The following example creates a method, str_rep, and uses the statement String.prototype.rep = str_rep to add the method to all String objects. All objects created with new String() then have that method, even objects already created. The example then creates an alternate method and adds that to one of the String objects using the statement s1.rep = fake_rep. The str_rep method of the remaining String objects is not altered.

var s1 = new String("a")
var s2 = new String("b")
var s3 = new String("c")

// Create a repeat-string-N-times method for all String objects
function str_rep(n) {
   var s = "", t = this.toString()
   while (--n >= 0) s += t
   return s
}

String.prototype.rep = str_rep

s1a=s1.rep(3) // returns "aaa"
s2a=s2.rep(5) // returns "bbbbb"
s3a=s3.rep(2) // returns "cc"

// Create an alternate method and assign it to only one String variable
function fake_rep(n) {
   return "repeat " + this + " " + n + " times."
}

s1.rep = fake_rep
s1b=s1.rep(1) // returns "repeat a 1 times."
s2b=s2.rep(4) // returns "bbbb"
s3b=s3.rep(6) // returns "cccccc"

The function in this example also works on String objects not created with the String constructor. The following code returns "zzz".

"z".rep(3)


toSource

This feature is not in the ECMA specification that corresponds to JavaScript 1.3, but is expected in the next version.

Returns a string representing the source code of the function.



Method of  

Function  

Implemented in  

JavaScript 1.3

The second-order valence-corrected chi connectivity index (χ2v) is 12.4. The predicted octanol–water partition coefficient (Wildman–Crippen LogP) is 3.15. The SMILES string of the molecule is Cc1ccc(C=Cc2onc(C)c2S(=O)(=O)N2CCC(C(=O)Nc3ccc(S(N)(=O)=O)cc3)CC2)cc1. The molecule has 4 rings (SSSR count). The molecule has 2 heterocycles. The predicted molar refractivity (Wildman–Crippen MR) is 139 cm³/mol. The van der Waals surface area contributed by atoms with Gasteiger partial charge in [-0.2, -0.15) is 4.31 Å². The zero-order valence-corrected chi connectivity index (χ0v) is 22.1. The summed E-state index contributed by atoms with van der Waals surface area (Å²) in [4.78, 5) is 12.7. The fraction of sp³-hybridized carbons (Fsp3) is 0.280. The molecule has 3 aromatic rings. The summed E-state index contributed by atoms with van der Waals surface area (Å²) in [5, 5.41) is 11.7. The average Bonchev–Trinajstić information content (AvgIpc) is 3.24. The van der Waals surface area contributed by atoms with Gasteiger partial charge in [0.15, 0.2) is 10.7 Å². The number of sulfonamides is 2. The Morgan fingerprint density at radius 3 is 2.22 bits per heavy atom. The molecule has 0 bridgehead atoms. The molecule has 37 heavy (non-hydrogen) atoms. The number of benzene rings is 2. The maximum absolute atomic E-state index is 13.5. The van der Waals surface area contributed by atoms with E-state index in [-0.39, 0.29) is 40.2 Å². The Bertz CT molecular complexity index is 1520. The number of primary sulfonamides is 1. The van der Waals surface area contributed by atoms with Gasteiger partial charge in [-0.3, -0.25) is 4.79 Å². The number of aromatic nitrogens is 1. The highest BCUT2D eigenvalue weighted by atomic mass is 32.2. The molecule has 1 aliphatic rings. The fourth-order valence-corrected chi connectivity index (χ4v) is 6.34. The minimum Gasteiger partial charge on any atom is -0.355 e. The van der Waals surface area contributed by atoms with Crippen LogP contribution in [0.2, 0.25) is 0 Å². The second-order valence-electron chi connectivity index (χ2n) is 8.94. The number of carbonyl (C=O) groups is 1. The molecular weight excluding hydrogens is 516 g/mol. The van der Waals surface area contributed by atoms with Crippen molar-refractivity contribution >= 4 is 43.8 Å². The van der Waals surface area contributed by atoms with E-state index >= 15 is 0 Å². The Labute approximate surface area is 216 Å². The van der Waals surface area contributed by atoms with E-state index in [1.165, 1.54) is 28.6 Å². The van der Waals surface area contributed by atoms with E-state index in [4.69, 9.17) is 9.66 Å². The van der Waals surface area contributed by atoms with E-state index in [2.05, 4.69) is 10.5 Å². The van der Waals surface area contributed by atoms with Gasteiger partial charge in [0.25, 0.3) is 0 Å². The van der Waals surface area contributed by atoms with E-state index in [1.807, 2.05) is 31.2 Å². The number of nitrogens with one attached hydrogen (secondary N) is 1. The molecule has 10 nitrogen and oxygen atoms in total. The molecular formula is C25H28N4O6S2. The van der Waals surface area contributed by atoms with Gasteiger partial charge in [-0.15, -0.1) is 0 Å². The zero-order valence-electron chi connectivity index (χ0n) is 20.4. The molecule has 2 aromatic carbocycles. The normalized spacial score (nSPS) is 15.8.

Syntax
toSource()


Parameters
None


Description
The toSource method returns the following values:

This method is usually called internally by JavaScript and not explicitly in code. You can call toSource while debugging to examine the contents of an object.


See also
Function.toString, Object.valueOf


toString

Returns a string representing the source code of the function.



Method of  

Function  

Implemented in  

JavaScript 1.1, NES 2.0  

ECMA version  

ECMA-262  


Syntax
toString()


Parameters
None.


Description
The Function object overrides the toString method of the Object object; it does not inherit Object.toString. For Function objects, the toString method returns a string representation of the object.

JavaScript calls the toString method automatically when a Function is to be represented as a text value or when a Function is referred to in a string concatenation.

For Function objects, the built-in toString method decompiles the function back into the JavaScript source that defines the function. This string includes the function keyword, the argument list, curly braces, and function body.

For example, assume you have the following code that defines the Dog object type and creates theDog, an object of type Dog:

function Dog(name,breed,color,sex) {
   this.name=name
   this.breed=breed
   this.color=color
   this.sex=sex
}

theDog = new Dog("Gabby","Lab","chocolate","girl")

Any time Dog is used in a string context, JavaScript automatically calls the toString function, which returns the following string:

function Dog(name, breed, color, sex) { this.name = name; this.breed = breed; this.color = color; this.sex = sex; }


See also
Object.toString


valueOf

Returns a string representing the source code of the function.



Method of  

Function  

Implemented in  

JavaScript 1.1  

ECMA version  

ECMA-262  


Syntax
valueOf()


Parameters
None


Description
The valueOf method returns the following values:

This method is usually called internally by JavaScript and not explicitly in code.


See also
Function.toString, Object.valueOf


Previous     Contents     Index     Next     
Content is available under these licenses.
Last Updated September 28, 2000